How To Fill The Frame With The Subject
Fill the frame. In photography that means that your subject should occupy the entire photograph.
Either zoom in, or move in close enough, so that the object that your shooting will fill the frame.
Don’t leave the subject isolated in a vast composition.
When you’re faced with a scene try to find the most interesting object, one that’s worthy of photo itself.
Zoom into get a photo of it on it’s own, or fill the frame with it.
There may be more than one such object in the scene in front of you, so shoot them all.
Off course, if the entire scene is a good subject, shoot that also.
Sometimes it can be easy to concentrate so hard on what your doing, that you miss the surroundings.
It’s possible to include far more in the photo than you need to because you’re focused on what you’re doing.
Learn to observe properly
It may be necessary to train yourself to ensure that you don’t fail to observe properly.
If you leave a little too much space around the main subject, you can crop the image.
Leaving too much space will mean the crop is too severe.
That can result in the cropped photo being too small to be useful.
It may take some trial and error to master how to fill the frame correctly.
With digital photography this doesn’t result in wasted expensive film.
It’s simple to delete any less than perfect shots and free up memory card space.
If you don’t want to delete any photos, they won’t take up much disk space anyway.
Digital photography is better than film
While cropping will rescue a photo with surplus content, nothing will fix one that’s zoomed in too close.
If you cut off some of the subject while shooting, you’ll have to reshoot.
Always check the shot on the back screen display while you still have the option to reshoot.
If you discover the error too late, you may have missed your opportunity.
This is where digital photography has a clear advantage over film photography.
When shooting film, you have to wait until it’s developed before you can check the photographs.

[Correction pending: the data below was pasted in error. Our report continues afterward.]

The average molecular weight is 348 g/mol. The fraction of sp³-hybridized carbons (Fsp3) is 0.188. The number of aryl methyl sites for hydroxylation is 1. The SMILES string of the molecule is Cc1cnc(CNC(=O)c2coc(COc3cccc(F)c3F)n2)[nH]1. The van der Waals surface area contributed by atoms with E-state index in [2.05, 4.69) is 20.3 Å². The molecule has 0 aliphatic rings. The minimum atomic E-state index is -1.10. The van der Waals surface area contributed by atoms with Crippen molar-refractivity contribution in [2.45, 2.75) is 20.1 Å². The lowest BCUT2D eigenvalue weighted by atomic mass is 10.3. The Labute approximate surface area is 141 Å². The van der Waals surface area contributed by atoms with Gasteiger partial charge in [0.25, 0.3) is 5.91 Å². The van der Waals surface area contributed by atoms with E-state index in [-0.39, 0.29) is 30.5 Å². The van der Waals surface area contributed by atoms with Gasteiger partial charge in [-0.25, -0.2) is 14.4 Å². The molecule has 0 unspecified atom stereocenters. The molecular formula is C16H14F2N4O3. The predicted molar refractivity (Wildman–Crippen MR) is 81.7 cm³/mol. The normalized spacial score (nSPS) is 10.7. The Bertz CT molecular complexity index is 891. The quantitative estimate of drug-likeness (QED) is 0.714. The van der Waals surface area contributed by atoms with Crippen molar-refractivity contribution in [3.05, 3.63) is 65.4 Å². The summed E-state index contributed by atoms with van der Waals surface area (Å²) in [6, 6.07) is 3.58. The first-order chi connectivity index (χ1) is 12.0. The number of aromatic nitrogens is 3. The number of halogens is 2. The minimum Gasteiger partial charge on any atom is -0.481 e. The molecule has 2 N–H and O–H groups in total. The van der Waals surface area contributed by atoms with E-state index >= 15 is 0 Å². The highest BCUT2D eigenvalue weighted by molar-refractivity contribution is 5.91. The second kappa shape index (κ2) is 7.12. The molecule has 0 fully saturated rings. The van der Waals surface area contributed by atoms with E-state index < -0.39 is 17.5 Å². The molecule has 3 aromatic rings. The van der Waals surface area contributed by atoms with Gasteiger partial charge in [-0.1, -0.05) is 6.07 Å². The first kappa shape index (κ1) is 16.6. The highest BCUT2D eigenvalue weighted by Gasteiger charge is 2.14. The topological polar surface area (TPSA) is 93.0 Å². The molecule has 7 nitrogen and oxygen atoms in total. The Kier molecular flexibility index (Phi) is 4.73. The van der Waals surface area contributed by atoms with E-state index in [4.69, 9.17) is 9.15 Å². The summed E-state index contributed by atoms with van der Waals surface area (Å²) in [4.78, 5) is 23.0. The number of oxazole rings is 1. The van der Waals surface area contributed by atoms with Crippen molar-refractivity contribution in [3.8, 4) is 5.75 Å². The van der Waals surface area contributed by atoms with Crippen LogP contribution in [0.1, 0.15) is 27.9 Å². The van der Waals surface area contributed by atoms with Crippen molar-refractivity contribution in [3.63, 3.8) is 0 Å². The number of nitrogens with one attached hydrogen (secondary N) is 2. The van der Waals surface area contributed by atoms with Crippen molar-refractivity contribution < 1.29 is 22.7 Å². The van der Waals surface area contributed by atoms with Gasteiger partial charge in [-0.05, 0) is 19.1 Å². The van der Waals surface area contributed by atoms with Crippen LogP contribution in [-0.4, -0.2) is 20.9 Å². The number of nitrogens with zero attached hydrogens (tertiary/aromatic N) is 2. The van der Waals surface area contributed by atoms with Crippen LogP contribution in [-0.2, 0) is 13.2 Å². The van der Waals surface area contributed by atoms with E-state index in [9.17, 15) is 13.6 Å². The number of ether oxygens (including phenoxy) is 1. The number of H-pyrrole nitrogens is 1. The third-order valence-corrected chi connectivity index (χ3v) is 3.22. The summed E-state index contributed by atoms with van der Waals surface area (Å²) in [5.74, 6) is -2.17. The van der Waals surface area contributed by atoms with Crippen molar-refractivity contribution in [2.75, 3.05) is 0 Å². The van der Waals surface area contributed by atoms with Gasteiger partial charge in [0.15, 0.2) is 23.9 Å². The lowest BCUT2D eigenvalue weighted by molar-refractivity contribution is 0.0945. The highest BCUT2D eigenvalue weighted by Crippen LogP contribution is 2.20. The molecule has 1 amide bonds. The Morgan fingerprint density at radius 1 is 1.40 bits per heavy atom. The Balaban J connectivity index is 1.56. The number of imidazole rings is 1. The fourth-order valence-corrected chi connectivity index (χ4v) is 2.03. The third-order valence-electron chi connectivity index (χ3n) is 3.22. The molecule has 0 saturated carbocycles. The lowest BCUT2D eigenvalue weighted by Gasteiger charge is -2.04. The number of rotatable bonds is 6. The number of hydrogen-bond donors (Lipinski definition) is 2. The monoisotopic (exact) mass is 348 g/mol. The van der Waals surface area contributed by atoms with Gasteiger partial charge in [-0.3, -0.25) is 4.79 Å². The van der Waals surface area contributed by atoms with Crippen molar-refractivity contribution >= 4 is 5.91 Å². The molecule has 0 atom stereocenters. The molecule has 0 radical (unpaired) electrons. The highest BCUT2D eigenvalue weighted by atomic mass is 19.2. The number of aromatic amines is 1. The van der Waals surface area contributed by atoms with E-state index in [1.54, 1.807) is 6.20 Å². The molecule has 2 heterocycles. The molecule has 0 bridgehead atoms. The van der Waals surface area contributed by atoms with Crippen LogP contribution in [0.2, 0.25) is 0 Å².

Obviously if there’s a bad shot there may not be an opportunity to shoot again.
The immediacy of digital is preferable to the anticipation of film.
This has nothing to do with this article, but I took all these photos with Canon cameras.
I have four altogether and I find them brilliant.
Any photo thats not top class is down to the photographer, not the cameras.
I like shooting photographs from bridges
Back to the photos, and we’ll have a look at some.
There’s two versions of all the photos, one shot to fill the frame, and another wider shot.
When I shoot, I like to take wide shots and then zoom in on a detail for another shot.
I didn’t shoot any of these photos for this article, they were all taken in the last year, before I started this blog.
The first one shows a view of the River Shannon.
It shows a lot of water in the foreground.
In the distance there are houses.
The middle distance is entirely populated by moored boats.
The Shannon is very popular for cruising, and it’s home to many of these boats.
I shot these from a bridge, as well as several others.
For some reason I love taking photographs from bridges.
Normally I shoot some wide angle photos and then zoom in and take some close ups.
There’s a boat in the centre of this photo which is the detail that catches the eye.
I shot this with a wide angle lens at 18mm.
A few shots later I changed lenses to a mid range zoom lens, a 35 -105mm lens.
The next image is a close up of the boat in the centre of my wide angle shot.
Now, it doesn’t exactly fill the frame but it does dominate the photo. I shot it at 105mm.
I fill the frame with another boat
I’m sticking with boats for the next pair of photos. I shot both photos with the same lens.
It’s a 35-105mm Canon lens that’s about thirty years old.